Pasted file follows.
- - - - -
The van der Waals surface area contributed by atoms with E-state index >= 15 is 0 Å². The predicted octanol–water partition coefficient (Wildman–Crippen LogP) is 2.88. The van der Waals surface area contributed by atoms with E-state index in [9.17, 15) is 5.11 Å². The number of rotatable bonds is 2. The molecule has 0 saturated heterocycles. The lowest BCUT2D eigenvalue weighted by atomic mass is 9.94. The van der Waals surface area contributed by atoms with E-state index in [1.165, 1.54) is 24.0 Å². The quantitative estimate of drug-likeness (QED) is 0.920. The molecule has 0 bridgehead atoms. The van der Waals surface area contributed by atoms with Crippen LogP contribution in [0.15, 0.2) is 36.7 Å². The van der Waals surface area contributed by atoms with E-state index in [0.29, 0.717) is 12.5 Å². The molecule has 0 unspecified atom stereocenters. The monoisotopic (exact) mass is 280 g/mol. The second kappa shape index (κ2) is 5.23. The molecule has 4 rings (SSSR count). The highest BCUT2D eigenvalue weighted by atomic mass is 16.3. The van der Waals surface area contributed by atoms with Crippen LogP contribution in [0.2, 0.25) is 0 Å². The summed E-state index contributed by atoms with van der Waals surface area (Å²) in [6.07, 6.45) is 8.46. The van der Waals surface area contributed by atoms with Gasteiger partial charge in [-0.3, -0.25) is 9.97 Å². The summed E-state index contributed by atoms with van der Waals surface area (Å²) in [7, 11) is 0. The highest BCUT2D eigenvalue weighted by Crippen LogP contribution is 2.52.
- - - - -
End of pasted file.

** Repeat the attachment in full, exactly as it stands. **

The van der Waals surface area contributed by atoms with E-state index >= 15 is 0 Å². The predicted octanol–water partition coefficient (Wildman–Crippen LogP) is 2.88. The van der Waals surface area contributed by atoms with E-state index in [9.17, 15) is 5.11 Å². The number of rotatable bonds is 2. The molecule has 0 saturated heterocycles. The lowest BCUT2D eigenvalue weighted by atomic mass is 9.94. The van der Waals surface area contributed by atoms with E-state index in [1.165, 1.54) is 24.0 Å². The quantitative estimate of drug-likeness (QED) is 0.920. The molecule has 0 bridgehead atoms. The van der Waals surface area contributed by atoms with Crippen LogP contribution in [0.15, 0.2) is 36.7 Å². The van der Waals surface area contributed by atoms with E-state index in [0.29, 0.717) is 12.5 Å². The molecule has 0 unspecified atom stereocenters. The monoisotopic (exact) mass is 280 g/mol. The second kappa shape index (κ2) is 5.23. The molecule has 4 rings (SSSR count). The highest BCUT2D eigenvalue weighted by atomic mass is 16.3. The van der Waals surface area contributed by atoms with Crippen LogP contribution in [0.2, 0.25) is 0 Å². The summed E-state index contributed by atoms with van der Waals surface area (Å²) in [6.07, 6.45) is 8.46. The van der Waals surface area contributed by atoms with Gasteiger partial charge in [-0.3, -0.25) is 9.97 Å². The summed E-state index contributed by atoms with van der Waals surface area (Å²) in [7, 11) is 0. The highest BCUT2D eigenvalue weighted by Crippen LogP contribution is 2.52.